Workhorse says the W-15 was conceived for use by commercial fleets, and as such designed the truck using input from fleet managers. At first glance, you’d be excused for confusing this truck with a Honda Ridgeline, but there are no ties between the two beyond that superficial resemblance.View attachment 145802
Autoweek reports Workhorse promises 80 miles of range, 5,000 pounds of towing and exportable power for tools. And they say it's based on a Chevy Silverado.
The truck is built around a bespoke chassis essentially formed around a Panasonic lithium-ion battery pack, which puts the weight of the cells under the floor and out of the way.
On a full charge, Workhorse says that 60-kWh pack is good for about 130 km of all-electric driving; when its power potential drops below a certain point, a three-cylinder gas engine built by BMW runs a generator that supplies electricity to drive the truck for another roughly 370 km.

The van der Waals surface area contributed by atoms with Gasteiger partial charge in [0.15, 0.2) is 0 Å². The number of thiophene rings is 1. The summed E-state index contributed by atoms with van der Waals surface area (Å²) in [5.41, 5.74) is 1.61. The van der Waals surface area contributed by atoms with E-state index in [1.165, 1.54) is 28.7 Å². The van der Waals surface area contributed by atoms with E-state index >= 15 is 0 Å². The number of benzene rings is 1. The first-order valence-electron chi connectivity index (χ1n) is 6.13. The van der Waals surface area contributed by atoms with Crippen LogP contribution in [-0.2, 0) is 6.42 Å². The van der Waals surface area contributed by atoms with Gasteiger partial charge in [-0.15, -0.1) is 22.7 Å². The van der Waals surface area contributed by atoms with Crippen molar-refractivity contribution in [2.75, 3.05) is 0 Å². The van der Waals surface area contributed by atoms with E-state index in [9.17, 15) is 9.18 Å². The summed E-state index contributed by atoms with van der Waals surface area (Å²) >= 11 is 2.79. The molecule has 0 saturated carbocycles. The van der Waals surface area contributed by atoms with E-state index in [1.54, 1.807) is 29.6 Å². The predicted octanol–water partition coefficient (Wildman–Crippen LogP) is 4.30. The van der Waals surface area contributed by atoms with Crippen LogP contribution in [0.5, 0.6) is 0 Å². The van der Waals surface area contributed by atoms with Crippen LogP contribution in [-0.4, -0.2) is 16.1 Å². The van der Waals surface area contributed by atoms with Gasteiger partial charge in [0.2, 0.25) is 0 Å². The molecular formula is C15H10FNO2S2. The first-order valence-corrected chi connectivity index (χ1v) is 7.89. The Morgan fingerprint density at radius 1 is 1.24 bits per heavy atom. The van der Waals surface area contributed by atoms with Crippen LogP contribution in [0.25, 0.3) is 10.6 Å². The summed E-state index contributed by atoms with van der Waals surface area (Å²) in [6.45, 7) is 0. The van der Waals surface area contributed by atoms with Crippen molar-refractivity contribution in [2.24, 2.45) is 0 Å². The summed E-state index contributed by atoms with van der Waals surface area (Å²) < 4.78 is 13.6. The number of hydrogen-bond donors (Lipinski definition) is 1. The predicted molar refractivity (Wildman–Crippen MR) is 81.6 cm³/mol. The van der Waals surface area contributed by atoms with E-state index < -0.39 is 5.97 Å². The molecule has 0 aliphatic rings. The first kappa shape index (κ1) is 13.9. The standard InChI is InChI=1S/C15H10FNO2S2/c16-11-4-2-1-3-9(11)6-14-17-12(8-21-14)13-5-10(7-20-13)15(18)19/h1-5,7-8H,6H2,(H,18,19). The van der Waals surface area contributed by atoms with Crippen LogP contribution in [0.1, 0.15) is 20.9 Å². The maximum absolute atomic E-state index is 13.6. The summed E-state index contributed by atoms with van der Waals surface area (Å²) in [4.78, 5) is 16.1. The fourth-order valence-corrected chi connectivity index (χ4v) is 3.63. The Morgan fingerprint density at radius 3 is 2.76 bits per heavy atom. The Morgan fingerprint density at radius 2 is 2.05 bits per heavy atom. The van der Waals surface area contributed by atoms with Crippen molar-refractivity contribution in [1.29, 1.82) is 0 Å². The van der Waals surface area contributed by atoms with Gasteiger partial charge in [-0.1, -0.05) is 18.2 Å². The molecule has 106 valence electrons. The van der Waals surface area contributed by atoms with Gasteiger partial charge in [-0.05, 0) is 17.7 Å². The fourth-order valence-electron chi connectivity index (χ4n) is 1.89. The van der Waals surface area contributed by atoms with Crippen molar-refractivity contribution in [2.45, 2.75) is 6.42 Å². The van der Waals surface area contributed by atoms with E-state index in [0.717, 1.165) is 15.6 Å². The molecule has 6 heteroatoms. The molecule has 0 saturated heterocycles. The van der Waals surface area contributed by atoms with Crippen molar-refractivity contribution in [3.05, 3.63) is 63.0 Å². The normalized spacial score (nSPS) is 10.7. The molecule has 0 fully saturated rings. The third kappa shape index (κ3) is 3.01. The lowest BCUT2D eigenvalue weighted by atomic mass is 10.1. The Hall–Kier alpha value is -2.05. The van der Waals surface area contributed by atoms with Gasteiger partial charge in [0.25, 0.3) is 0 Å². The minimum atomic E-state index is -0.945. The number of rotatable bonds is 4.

Workhorse says the gas engine never drives the truck directly, but leaves that up to electric motors at both axles that give the W-15 AWD traction. The manufacturer makes no mention of low-range gearing and doesn’t refer to the truck as a 4WD.
Claimed power output is 460 hp, with a promised zero-to-97 km/h (60 mph) acceleration time of 5.5 seconds. Charging a depleted battery takes seven to eight hours at a level 2 charging station.
In all-electric mode, Workhorse claims the W-15 is good for 3.2 Le/100 km, and a bit less than 8.0 L/100 km in combined city/highway driving when the gas engine is running the show.
Workhorse’s claimed – and impressive – payload rating of just under 1,000 kg is indeed in line with what traditional heavy duty trucks offer, but its sub-2,300-kg towing capacity only matches the Ridgeline and doesn’t touch what light-duty versions of the domestic trucks can haul.